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CONFESSIONS OF A FORMER TEEN: MY EXPERIENCE AT TEEN HUC

By Kayla Giacin
Tuesday, August 13, 2013
Teen HUC campers on the last night of camp
Teen HUC campers on the last night of camp

As Teen HUC wrapped up just over a week ago, I realized that I have the unique opportunity to view CBTF’s camps from several different points of view: as CBTF staff, as a mentor and also as a survivor.

I’ve been reflecting a lot about my time at Young Adult and Teen HUC and what makes both camps, but especially Teen HUC a very unique experience.

The Young Adult Heads Up Conference will always hold a special place in my heart as the first time I really connected with my peers.   It was also my first major experience with CBTF, which has brought me an unbelievable amount of success and happiness.

Teen HUC is equally as special to me but for a different reason.  In a sense, I have the ability to go back in time to when I was a teen survivor.  I remember the struggles I went through and how it was a very difficult time in my life.  Most teens deal with pressures like wanting to fit in, trying to keep up with school, sports and clubs, planning for college and the future and the stereotypical angst of trying to figure one’s self out and feeling lost or like it might not ever happen.  Throw having a brain tumor and a bunch of crazy medical conditions on top of that, and all of those issues are magnified times 10. 

When I was a teen, I wanted all of my medical issues to disappear.  Of course, I still want that to happen but over time, I’ve learned to accept and deal with them as they occur.  Back in high school, I ignored that any of those things were happening to me. 

Watching the teens at HUC make me very proud of how far survivor programs have come and how necessary they are to young cancer and brain tumor survivors.  Some of the teen survivors I met are amazing advocates for brain tumor education and support.  Some are volunteers in their local community. Some bring their warmth and kindness to others, showing a compassion and understanding for others who might be different – a quality that can be hard to find in teens who haven’t had as many life experiences.  All of the teens have wisdom and insight that as one adult volunteer at our closing ceremony stated, is something that many people in their adulthood are still struggling to find.

Maybe some of the teens are similar to how I was and want to ignore their medical issues. That’s OK.  For them, Teen HUC is one week where they CAN embrace what makes them unique and can set the stage for the future as they grow older.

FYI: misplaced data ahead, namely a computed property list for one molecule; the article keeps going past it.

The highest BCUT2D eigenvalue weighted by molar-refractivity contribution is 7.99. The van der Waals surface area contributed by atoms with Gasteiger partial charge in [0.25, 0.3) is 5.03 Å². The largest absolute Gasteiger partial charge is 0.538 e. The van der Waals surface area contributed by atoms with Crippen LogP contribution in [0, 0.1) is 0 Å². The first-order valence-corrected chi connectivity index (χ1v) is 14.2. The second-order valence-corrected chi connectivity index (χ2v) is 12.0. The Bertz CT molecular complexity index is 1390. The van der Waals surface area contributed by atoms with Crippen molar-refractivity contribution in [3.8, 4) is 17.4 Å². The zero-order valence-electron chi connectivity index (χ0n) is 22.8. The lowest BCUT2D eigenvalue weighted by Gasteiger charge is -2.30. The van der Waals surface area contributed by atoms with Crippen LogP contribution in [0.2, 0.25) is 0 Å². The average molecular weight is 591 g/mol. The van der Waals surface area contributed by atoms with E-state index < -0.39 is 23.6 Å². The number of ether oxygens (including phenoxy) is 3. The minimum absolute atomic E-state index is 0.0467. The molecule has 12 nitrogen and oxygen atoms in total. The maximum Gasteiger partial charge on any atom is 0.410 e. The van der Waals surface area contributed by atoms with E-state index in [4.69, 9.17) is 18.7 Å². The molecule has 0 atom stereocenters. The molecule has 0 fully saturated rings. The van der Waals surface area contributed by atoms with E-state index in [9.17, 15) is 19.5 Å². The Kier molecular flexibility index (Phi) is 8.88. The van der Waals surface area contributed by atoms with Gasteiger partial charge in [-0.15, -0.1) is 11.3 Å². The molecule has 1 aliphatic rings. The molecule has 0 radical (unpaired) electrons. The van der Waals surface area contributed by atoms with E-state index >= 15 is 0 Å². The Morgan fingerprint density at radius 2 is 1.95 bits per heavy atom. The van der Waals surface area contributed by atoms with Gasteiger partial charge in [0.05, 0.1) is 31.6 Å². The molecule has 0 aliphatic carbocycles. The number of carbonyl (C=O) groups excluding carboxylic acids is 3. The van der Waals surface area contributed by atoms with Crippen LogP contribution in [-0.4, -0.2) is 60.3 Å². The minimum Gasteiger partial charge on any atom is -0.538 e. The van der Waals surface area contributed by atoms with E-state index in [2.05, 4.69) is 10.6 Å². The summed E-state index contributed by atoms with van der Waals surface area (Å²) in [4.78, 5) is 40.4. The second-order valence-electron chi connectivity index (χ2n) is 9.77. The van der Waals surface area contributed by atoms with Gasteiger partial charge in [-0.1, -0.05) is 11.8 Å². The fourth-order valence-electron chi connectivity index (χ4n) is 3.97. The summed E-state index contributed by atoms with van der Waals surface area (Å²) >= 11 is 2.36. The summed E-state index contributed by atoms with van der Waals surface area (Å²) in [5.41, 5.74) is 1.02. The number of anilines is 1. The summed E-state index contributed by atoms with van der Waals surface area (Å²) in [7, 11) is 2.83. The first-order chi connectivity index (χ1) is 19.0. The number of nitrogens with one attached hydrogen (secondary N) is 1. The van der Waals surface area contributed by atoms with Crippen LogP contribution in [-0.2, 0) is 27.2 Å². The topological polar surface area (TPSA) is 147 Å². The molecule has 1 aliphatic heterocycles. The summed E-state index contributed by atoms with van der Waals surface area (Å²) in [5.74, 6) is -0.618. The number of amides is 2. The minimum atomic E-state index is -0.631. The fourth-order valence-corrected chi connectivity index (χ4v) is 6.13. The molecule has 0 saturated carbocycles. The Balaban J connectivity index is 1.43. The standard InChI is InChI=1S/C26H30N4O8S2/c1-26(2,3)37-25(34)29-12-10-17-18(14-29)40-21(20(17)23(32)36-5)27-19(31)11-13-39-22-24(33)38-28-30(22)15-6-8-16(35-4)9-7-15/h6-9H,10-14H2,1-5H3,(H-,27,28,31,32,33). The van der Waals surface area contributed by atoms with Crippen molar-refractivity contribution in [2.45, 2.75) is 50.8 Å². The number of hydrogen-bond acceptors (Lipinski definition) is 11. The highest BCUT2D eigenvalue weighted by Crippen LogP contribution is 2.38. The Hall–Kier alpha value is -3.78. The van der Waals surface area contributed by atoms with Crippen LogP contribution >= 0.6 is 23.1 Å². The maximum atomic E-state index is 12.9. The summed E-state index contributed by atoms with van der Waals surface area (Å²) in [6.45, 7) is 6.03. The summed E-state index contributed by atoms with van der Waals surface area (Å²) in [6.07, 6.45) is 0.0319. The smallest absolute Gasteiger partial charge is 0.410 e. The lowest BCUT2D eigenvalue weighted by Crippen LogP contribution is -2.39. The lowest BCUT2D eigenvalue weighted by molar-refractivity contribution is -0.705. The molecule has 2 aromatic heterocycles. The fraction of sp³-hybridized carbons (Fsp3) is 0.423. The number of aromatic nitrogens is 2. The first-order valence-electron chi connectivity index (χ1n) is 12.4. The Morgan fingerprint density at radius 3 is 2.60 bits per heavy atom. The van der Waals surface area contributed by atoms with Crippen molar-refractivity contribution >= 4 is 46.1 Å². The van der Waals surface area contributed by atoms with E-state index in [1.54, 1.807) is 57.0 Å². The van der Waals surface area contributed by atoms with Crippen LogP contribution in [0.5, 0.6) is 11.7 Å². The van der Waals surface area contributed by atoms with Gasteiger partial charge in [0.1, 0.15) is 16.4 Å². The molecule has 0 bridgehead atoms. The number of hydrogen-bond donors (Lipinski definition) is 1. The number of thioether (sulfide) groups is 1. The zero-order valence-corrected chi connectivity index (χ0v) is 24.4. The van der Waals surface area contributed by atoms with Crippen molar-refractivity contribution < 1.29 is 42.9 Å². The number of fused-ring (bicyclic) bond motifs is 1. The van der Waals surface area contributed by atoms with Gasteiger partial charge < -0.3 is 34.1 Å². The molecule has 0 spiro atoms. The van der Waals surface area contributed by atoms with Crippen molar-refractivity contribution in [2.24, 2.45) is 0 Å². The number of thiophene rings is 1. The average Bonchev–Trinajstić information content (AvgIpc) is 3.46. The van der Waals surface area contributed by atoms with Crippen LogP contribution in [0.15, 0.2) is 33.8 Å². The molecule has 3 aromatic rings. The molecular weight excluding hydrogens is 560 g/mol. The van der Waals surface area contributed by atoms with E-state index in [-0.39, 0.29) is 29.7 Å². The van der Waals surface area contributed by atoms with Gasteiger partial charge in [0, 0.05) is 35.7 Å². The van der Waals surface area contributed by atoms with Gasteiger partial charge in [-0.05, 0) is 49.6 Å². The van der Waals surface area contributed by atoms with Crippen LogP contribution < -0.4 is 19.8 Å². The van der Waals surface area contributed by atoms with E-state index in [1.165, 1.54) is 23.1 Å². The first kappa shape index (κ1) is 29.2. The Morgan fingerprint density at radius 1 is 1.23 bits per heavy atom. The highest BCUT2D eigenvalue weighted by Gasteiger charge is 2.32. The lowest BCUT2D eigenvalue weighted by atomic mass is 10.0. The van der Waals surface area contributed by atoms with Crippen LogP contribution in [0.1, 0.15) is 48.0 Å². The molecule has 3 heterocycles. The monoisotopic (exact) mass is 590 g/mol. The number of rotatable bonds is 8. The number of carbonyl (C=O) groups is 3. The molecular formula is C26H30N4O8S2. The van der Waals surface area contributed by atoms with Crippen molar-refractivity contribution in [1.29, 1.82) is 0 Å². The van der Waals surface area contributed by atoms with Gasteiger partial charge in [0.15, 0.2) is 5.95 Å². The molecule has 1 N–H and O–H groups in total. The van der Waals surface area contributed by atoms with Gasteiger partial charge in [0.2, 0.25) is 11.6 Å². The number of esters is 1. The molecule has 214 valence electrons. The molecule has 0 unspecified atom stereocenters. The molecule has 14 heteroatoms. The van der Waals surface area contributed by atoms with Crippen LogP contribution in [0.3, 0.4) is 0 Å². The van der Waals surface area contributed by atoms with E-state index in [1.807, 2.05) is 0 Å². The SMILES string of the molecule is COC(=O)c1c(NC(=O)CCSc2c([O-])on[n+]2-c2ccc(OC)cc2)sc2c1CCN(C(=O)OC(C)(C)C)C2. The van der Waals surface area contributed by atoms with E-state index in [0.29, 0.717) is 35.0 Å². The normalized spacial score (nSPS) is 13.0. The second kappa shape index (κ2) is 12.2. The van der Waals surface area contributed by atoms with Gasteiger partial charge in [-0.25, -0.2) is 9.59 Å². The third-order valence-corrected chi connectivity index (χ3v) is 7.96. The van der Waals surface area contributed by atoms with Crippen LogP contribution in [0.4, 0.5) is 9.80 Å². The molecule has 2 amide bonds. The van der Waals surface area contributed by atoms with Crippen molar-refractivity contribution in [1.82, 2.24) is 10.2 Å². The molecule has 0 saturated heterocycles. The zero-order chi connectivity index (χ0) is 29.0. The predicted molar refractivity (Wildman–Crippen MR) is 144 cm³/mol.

I look at the teens and how much they have accomplished up to this point in their lives and how they are given great opportunities to gain independence and face challenges head on. It makes me wonder if I had something such as the Heads Up Conference 10 years ago, would my life have ended up differently? Would I have struggled less in high school? Would I have felt more independent at an earlier age?

It didn’t take me long to figure out that there’s no way to answer these questions.  A conclusion I did come to, however (and also a sort of reoccurring theme in my life that I can apply to a lot of situations), is that you can only work with what you have.  You can’t make something happen if the necessary tools aren’t there but you can adapt to a situation to make it work for you.

I didn’t have HUC or CBTF when I was a teen.  I see this as an opportunity to go into Teen HUC and share the things I wish I had or had known about with brain tumor survivors who are in their teens right now.  I see Teen HUC as a way for survivors to realize their potential at an early age.

As I said earlier, I have the rare opportunity to see HUC and Teen HUC from many different eyes and can see how instrumental survivorship programs are for cancer and brain tumor survivors.  It’s my hope that the importance of these programs will continue to be acknowledged and will grow as children with cancer continue to grow into teens, who will grow into adults, who will have the opportunity to make a difference not in spite of, but because of what having a brain tumor has taught them. 

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